One may object that this appeal to our linguistic practices and the law’s own perspective on promises does not yield conclusive results. We and the law may call the sorts of commitments contract law recognizes “promises” but that semantic institutional practice may not settle the matter. It may just amount to convenient shorthand or the coining of a legal term of art, one that confusingly overlaps with, but is not identical to, a common lay term. (This is not unheard of. For example, the commonplace meaning of “assault” differs from its legal meaning. In common parlance, an assault involves unconsensual physical contact, and is usually understood to be violent, whereas, in law, an assault need not involve physical contact but may be accomplished just through a threat that causes the victim to apprehend the possibility of violence. “Burglary” too has a technical legal meaning that resembles, but differs from, the common meaning; commonly, burglary is thought to just involve breaking and entering, but in legal contexts, burglary often requires a further intent to commit a felony.)

Indeed, with respect to “contract” and “promise,” other practices suggest that at least some legal contracts reasonably fail to carry with them the moral significance of promises; this may lend support to the hypothesis that the use of “promise” in legal contexts is more a term of art. As Michael Pratt has argued, one can make sense of the following question: “It’s a contract, sure. But is it also a promise?” Moreover, the following exchange (a variation on an example of Pratt’s) seems entirely sensible and possible: Meg asks Peter to build her a bookcase for $1,000. Peter says, “I’ll happily contract with you to do so, but I only wish to be legally bound. I don’t care to be morally bound to a friend over a business matter. So, I won’t promise to build the bookcase but I will place myself legally on the hook.” The sensible possibility of a stance like Peter’s, Pratt concludes, shows that contracts need not be promises and that one could create a contract without thereby promising (Pratt 2008: 807–9).

To elaborate: Pratt’s interpretation is that a contract often involves a concomitant (morally tinged) promise but it does not do so necessarily. Peter’s distinction clarifies the separation between the two commitments. This distinction may seem reinforced by the fact that different remedies are available for breach of promise, morally, and for breach of contract, legally. The moral remedy for failing to perform a promise without excuse would generally be to perform; failing that, the moral consequences for breaching a moral promise may include others’ disapproval, reputational damage, guilt and other forms of recrimination, as well as some sort of compensation to the promisee where appropriate. For unexcused breach of contract, the legal remedy is, typically, the (required) provision of expectation damages, that is, an amount of financial compensation meant to give the promisee the financial equivalent of the position she would have been in had the contract been performed. Punitive damages, the law’s standard civil remedy that expresses disapprobation, are generally disallowed for garden-variety breach of contract. When Peter denies he is making a promise but affirms that he is making a contract, he may be thought to be clarifying that, should he fail to perform, he would appropriately be susceptible to demands for expectation damages but not appropriately castigated, blamed or otherwise regarded as having acted wrongly from a moral point of view.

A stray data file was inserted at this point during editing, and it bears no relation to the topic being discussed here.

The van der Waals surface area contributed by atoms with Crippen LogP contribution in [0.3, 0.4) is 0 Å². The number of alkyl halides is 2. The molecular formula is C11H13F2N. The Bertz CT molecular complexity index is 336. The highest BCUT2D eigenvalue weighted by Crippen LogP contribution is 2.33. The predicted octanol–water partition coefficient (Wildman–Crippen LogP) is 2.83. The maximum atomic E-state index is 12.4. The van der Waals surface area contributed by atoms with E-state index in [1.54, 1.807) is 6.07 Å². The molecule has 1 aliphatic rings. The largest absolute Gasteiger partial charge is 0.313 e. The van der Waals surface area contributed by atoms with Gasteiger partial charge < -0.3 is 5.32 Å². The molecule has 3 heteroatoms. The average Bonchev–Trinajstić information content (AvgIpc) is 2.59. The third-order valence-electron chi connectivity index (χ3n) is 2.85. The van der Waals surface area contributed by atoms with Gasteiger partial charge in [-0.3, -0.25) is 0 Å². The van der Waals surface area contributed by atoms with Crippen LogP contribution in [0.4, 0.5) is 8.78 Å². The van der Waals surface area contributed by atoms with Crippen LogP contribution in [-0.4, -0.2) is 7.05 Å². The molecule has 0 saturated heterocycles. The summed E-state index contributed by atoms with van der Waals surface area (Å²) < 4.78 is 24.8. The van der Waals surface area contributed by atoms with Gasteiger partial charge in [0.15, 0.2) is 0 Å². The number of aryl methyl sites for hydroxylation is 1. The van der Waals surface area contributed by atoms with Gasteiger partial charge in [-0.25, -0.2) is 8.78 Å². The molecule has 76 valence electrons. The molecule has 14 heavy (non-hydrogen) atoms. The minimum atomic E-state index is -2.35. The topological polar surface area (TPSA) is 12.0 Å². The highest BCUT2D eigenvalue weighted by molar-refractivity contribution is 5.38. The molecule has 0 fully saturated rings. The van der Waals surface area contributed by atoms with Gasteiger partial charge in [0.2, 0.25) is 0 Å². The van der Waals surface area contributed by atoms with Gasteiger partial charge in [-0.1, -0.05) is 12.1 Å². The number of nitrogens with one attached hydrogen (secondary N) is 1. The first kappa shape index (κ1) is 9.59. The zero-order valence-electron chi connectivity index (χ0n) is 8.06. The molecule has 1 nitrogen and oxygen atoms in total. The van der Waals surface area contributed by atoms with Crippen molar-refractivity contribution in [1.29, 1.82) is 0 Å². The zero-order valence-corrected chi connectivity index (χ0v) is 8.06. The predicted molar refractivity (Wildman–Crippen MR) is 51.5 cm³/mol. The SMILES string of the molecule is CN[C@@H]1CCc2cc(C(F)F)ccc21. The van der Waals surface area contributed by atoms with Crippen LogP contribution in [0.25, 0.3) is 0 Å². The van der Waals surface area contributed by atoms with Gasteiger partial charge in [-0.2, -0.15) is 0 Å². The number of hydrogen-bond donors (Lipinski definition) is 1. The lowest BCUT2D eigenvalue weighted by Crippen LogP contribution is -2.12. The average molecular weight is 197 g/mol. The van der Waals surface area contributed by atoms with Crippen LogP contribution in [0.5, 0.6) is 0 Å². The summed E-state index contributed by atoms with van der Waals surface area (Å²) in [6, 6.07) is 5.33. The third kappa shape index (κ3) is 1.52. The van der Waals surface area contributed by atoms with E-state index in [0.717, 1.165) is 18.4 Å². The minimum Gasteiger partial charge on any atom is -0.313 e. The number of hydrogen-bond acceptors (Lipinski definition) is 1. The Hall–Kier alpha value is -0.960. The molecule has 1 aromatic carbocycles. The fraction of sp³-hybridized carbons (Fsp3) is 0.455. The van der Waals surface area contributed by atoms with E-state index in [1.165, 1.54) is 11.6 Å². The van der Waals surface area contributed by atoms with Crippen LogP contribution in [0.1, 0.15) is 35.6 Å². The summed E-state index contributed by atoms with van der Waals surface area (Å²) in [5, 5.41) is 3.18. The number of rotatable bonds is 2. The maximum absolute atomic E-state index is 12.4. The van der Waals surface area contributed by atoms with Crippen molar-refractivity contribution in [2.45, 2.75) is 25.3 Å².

Answering Pratt’s Challenge

A different interpretation of this exchange is possible, however, that avoids the counterintuitive, even “oxymoronic” (Kimel 2010: 220), conclusion that a contract has been made without a promissory commitment or that a contract and some kind of commitment have been made, yet without moral significance. Instead of interpreting the example as Pratt does, we might instead think that, through his clarification, Peter does not successfully rebuff a promissory commitment so much as clarify and constrain the promissory terms to which he commits himself.